The second to last episode of "I'd Do Anything." Oy already, when will it end? Oh, wait, it has, and I'm the one who's prolonging it by writing a new column every ten days. Fine, off my back. Anyhoo, the semi-finals, as they're called, opened up with the four remaining ladies (Rachel, Jessie, Samantha and Jodie) singing "Food Glorious Food" with the little boys up for Oliver. It reminded me of when I did Oliver as a youngster. I was cast as a workhouse boy, but not part of Fagin's gang. I never knew why — perhaps because of the spare tire circling my stomach and, as they call it in England, my arse. My point is, I was in the opening workhouse scene, but didn't get to be in any other big musical numbers, so "Food, Glorious Food" has always meant something special to me. It meant "Enjoy this number, because you're essentially offstage for the next two hours."
For this episode, the judging panel was joined by a Sir. No, it wasn't Marcie addressing Peppermint Patty, it was Sir Cameron, who's producing this Oliver! on the West End. We saw a clip of all the judges discussing the remaining Nancys. They were sitting around a luxurious table drinking from goblets in what looked like a castle. I didn't know if they were at a restaurant in a Renaissance Fair or Andrew Lloyd Webber's breakfast nook. They were giving the plusses and minuses of each remaining contestant and finally said, "All four could be Nancy in a completely different way," to which my friend Tim added, "Some of them, terribly." Sir Cameron said, for some reason, "I always look for a raw and untried Nancy for my shows." For all of his shows? There was a very raw one in Miss Saigon and a medium-rare one in Les Miz. Steak humor? Anybody?
Lord Lloyd Webber coached the Nancys and hauled out his signature, "I hope they give the performance I got out of them in rehearsal." AKA, if you don't like their performance, it's their fault, not mine.
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First up was my favorite, Rachel. Or as they write in England, my favourite. She'd been in the bottom two before and was hoping to deliver a knock-out punch. I was thankful that she sang a musical theatre song, but not that thankful it was the song "Cabaret." That song is like "Everything's Coming Up Roses." It's weird to do it out of context. Do you sing it like it is the show? A fake-happy song of denial? Or do you do it as an actual cabaret act? Rachel did it like an act complete with back-up boys. She skipped the whole section about "I used to have this girlfriend known as Elsie…" and went right to "And as for me, as for me." She then made the bold, and possibly headache-y choice to sing. . . I made my mind up back in Chelsea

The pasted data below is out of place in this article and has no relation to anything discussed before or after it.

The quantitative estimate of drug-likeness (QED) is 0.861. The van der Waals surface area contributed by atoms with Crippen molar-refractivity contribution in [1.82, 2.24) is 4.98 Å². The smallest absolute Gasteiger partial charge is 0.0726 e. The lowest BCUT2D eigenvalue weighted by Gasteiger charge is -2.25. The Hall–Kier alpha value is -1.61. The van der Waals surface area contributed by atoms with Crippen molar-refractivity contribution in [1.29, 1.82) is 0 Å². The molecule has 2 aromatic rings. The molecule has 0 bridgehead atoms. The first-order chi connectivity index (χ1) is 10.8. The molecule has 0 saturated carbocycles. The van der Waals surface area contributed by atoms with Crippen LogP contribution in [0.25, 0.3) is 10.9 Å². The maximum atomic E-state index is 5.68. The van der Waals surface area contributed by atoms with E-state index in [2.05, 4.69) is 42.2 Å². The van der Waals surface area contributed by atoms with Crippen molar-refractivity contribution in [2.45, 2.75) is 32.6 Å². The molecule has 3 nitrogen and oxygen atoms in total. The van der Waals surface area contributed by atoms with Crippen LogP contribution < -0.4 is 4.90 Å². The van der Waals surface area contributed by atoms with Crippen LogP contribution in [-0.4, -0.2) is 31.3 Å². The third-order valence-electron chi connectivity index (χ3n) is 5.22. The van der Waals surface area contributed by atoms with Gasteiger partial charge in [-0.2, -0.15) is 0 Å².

When I go-o-o-o-o-
I'm goin' like
What? Oh. I get it…I guess. After she sang Denise said that she was "shaking from excitement." (PS, I would be, too….sitting next to John Barrowman. I know I'm shallow, but I'm a sucker for a gorgeous face, gorgeous body and total inaccessibility.) Sir Cameron said, "You took a wonderfully well-known song and fused it with your own personality. I would love to see you play Nancy." So would I, Sir Cameron, so would I.
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Next up was Jessie who wore a silver dress, sat in a chair and sang "What I Did For Love." It smelled of a seventies TV special and Tim piped up with "…and starring Susan Anton." Plus, Jessie's version of selling it was acting every single phrase, word, syllable and eight-note rest. Note to Jessie: You can act the song without showing me you're acting the song. Kiss (wistful) today (stern) Goodbye (melancholy turning to steely resolve). I was exhausted keeping track of all that subtext. By the end, I felt like I had just read "The Iliad." John was not pleased and said that she was indicating and that it was boring(!). She said, "What can I do to excite you?" There was a lot of awkward laughing and then John said, "That's a question a lot of women have asked." Brava! Barry, however, loved her performance. Denise said it was a good performance and Sir Andrew said that she had star quality…as in "just a little touch of star quality." Then to keep the seventies variety-show vibe going, Samantha and Jodie teamed up for the title song from Jesus Christ Superstar. Jodie didn't sound great, but she added Jessie-style acting choices. As I was watching, I asked the screen, "Jodie! Why so much acting?" and Tim added, "And so little singing." Brava. Sir Lloyd Webber loved it and asked, "Who says the Nancys can't rock?" I hope that was a rhetorical question. The host, Graham Norton, asked him to compare them both. The Lord said, "I'm not going to compare them!" And then went on to say, "One is the real great raunchy singing and the other is the great one on top." Huh? I'm not going to compare them? A. You did and B. It made no sense. Then Tim paused the screen and made me look at the various colors Lloyd Webber's hair is. Tim said his hair has actually become the Technicolor dreamcoat. We started naming the colors (blond and brown and gray and black…) and segued to "Lemon and russet and violet and fawn…and purple and white and pink and orange and blue!"